indeed almost everything that can be imagined for the recreation and
enjoyment of the child.

In the Girls' Amusement Gallery there are various kinds of fancy-work,
lace-work, and basket-work. Our basket-work is very beautiful, the
baskets being elegant in form and elaborately painted. Indeed, elegance
of form and harmony of colour are studied in all the objects selected.

Boys, being trained by manly recreations, necessarily have their
Amusement Gallery separate from that of the girls, though many of the
more elegant and refined amusements are to be found in both. The girls
attend their gallery, whatever may be their age, until they leave
school. On the other hand, the boy ceases to attend when the Character
divers and Judges think his attendance no longer desirable.

At each of the stalls in the gallery is stationed an intelligent person
skilled in some particular art. Of these some play on musical
instruments, some paint or model, others give oral instruction,
according to the nature of the compartment or the wishes of the child.

There are also "Walkers," who perambulate the gallery, encouraging the
child to amuse herself with what she likes, explaining the use of
different objects, answering the young inquirer's questions, and noting
in her any particular qualities or peculiarities. The results of these
observations are drawn up in the shape of reports for the use of the
Judges.

No restraint is put upon the children when in the gallery, but they are
allowed freely to follow the bent of their own inclinations. I have
often observed some of these little creatures ardent for amusement
responding to their own predilections; others taking interest in
frivolous things; others, again, listless, and interesting themselves in
nothing. Whilst many would examine with breathless attention, others
would ask questions, more or less intelligent, of the persons at the
head of each stall.

I have seen some children with an engrossing taste for painting, music,
and sculpture, who would rush straight to their favourite pursuit,
without being diverted by anything else, and who, if they found the
desired place already taken, would show disappointment, and perhaps
refuse any other occupation. Many, on the other hand, as soon as they
entered the gallery, would simply play with the little animals and
birds, or perhaps do nothing but eat fruit till the last minute, when
the bell announced that the time allotted for recreation was ended.

Some would do nothing but talk, and, in their simplicity, would find
fault with everything, after the too frequent fashion of adults, either
imagining they could do most things better than the rest, or
depreciating pursuits which they knew were beyond their ability.

Natures of this kind, where vanity is so predominant, require the
greatest care, for the failing is difficult to eradicate and would, if
not cured, be a source of great unhappiness in after life. To prevent
such a result, generally, means are taken to refine the taste of the
patient (if I may use the word), and call out the quality most opposed
to the infirmity, viz., that of looking out for beauties instead of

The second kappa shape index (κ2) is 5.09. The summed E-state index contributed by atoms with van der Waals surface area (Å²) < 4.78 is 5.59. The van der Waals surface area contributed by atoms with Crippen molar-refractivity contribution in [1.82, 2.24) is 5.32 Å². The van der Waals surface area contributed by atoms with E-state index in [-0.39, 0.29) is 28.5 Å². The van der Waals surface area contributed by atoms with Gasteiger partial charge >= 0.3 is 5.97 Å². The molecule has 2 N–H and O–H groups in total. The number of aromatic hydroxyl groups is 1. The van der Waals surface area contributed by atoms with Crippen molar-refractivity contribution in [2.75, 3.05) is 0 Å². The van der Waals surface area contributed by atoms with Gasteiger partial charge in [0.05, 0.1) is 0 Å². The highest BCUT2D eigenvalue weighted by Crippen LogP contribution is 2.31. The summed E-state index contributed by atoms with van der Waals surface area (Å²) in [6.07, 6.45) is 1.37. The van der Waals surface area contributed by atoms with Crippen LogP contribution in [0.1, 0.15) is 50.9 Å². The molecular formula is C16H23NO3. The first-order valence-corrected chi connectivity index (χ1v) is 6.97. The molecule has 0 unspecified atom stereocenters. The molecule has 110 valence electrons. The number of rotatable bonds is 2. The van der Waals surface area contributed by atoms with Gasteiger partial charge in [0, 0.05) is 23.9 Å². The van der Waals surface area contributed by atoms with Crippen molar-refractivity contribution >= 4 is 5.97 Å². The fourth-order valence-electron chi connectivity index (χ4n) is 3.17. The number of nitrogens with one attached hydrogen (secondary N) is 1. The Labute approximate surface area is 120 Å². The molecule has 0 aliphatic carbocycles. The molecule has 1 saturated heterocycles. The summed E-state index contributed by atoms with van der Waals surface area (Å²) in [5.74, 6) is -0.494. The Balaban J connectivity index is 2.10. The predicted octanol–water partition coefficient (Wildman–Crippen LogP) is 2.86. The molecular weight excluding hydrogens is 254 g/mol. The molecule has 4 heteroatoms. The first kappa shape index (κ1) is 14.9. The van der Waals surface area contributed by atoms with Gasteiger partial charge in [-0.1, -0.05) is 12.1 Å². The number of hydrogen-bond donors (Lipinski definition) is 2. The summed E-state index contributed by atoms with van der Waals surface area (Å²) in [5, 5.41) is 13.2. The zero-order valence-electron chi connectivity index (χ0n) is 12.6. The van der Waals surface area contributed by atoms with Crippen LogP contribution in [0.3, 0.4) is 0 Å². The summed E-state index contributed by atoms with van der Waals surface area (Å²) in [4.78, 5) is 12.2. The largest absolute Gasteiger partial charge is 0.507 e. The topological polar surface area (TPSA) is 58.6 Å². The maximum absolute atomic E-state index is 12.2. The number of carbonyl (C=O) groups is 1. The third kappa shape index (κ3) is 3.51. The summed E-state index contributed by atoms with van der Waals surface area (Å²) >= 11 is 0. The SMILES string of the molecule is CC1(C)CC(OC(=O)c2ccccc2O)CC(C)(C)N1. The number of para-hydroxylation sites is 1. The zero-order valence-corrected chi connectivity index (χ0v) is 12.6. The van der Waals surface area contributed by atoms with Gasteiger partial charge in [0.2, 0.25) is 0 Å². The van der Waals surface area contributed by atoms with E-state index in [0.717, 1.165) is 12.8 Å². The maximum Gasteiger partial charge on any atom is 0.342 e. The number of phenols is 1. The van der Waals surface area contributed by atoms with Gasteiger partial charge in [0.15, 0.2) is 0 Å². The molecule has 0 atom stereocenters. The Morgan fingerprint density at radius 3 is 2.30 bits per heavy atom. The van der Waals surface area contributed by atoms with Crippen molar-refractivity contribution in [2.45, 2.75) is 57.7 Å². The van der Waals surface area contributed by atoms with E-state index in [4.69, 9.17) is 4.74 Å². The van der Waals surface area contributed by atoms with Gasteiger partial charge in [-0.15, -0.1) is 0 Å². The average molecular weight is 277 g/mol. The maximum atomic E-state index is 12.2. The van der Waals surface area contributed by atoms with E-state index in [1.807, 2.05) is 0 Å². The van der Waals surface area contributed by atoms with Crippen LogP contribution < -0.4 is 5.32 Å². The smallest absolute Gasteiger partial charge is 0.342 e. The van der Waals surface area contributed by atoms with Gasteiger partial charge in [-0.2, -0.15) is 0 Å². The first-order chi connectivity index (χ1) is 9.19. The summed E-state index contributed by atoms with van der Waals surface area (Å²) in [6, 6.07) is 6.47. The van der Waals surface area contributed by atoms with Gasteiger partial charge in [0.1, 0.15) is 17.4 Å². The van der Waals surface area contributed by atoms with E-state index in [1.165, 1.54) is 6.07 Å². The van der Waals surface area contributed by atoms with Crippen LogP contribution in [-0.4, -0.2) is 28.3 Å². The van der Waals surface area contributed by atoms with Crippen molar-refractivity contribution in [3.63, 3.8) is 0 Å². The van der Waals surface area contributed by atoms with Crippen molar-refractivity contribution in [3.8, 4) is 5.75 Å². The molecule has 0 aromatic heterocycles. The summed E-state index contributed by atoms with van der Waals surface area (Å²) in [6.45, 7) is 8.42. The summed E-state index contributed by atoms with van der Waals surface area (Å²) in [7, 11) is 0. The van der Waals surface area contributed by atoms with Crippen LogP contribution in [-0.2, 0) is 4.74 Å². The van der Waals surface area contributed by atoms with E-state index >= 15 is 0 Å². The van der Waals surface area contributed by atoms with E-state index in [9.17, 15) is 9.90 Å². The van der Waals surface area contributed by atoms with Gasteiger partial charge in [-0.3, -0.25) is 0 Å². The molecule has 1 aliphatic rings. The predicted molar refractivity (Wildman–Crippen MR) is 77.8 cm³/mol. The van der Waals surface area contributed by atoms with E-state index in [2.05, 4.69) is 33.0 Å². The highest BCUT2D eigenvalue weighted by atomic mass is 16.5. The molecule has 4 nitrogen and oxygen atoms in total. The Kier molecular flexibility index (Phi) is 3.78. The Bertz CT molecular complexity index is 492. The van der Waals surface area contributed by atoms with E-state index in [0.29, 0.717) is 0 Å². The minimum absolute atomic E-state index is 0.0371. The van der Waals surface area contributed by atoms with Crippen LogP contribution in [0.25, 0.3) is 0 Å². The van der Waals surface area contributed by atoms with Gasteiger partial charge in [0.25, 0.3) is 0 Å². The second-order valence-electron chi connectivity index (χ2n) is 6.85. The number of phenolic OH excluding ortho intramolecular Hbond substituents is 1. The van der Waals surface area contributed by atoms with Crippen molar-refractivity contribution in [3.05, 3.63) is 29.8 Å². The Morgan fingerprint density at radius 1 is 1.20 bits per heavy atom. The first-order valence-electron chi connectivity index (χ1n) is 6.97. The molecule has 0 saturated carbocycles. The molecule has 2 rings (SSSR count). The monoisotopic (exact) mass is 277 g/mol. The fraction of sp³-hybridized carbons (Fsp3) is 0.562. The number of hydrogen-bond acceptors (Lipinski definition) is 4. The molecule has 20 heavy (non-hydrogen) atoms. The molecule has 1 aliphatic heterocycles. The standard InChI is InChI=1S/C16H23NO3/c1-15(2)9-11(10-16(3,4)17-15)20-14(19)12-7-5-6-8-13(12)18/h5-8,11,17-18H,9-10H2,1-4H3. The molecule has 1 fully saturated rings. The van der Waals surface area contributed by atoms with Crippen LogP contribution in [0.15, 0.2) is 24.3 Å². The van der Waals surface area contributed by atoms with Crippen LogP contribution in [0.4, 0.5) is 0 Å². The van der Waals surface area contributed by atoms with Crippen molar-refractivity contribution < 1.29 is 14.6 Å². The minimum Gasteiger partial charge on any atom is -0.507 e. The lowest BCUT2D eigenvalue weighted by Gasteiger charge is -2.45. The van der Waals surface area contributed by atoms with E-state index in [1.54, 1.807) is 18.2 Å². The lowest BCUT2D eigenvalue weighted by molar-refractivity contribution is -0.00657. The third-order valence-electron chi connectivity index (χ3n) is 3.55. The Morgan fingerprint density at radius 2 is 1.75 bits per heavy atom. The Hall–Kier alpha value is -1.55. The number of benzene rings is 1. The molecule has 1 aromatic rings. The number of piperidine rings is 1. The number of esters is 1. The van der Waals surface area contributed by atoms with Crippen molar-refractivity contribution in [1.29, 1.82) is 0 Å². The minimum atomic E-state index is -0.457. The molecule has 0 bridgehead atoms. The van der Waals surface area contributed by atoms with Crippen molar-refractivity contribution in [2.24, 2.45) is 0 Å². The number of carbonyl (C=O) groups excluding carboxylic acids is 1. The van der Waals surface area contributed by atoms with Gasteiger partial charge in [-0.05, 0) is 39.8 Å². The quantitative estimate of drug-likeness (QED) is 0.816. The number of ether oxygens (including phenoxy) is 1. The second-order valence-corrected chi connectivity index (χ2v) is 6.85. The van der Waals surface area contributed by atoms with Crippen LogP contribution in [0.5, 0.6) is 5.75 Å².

defects.

I have seen a little one change her amusements several times during the
hour. When a child, particularly a girl, continues to do this during
many weeks, it is regarded as a sign that if the disposition be not
checked she will grow up a capricious woman, and a treatment is
therefore adopted to stop the growth of the infirmity. Many a girl, who
would otherwise have proved a misery to herself and to others, has, by
the precautions taken, become a reasonable and meritorious woman.
However, children of a capricious temperament, even when seemingly
cured, require constant watching during some time, since they are very
prone to return to their old inclination for incessant change.

Versatility, it should be understood, is not confounded with caprice,
the difference between them being easily detected by the Character
divers. I have seen children show a love for seven or eight different
things and go from one thing to another, not from caprice, but to
satisfy the natural yearnings of their genius. I recollect a girl, and
she was but one amongst many, whose versatility was marvellous. One day
music would occupy her, and, although untaught, she would give promise
of becoming a brilliant performer; another day she would commence
sculpture, and at once go readily to work. She first made a ball with
the plaster, and then, on the second or third attempt, she would execute
something really well. So was it with painting and other arts. This love
of variety would formerly have been called caprice, and strenuous
efforts would have been made in a wrong direction to the discouragement,
perhaps to the ruin of the pupil; but I acted on a contrary principle,
knowing, as I did, that in giving varied talents Providence intended
that they should be exercised, and that, therefore, it would not be
decorous "to care for one part of the garden, and leave the others
overgrown with weeds." The girl was treated in accordance with this
view, and taking the highest honours and position, became a very
remarkable woman.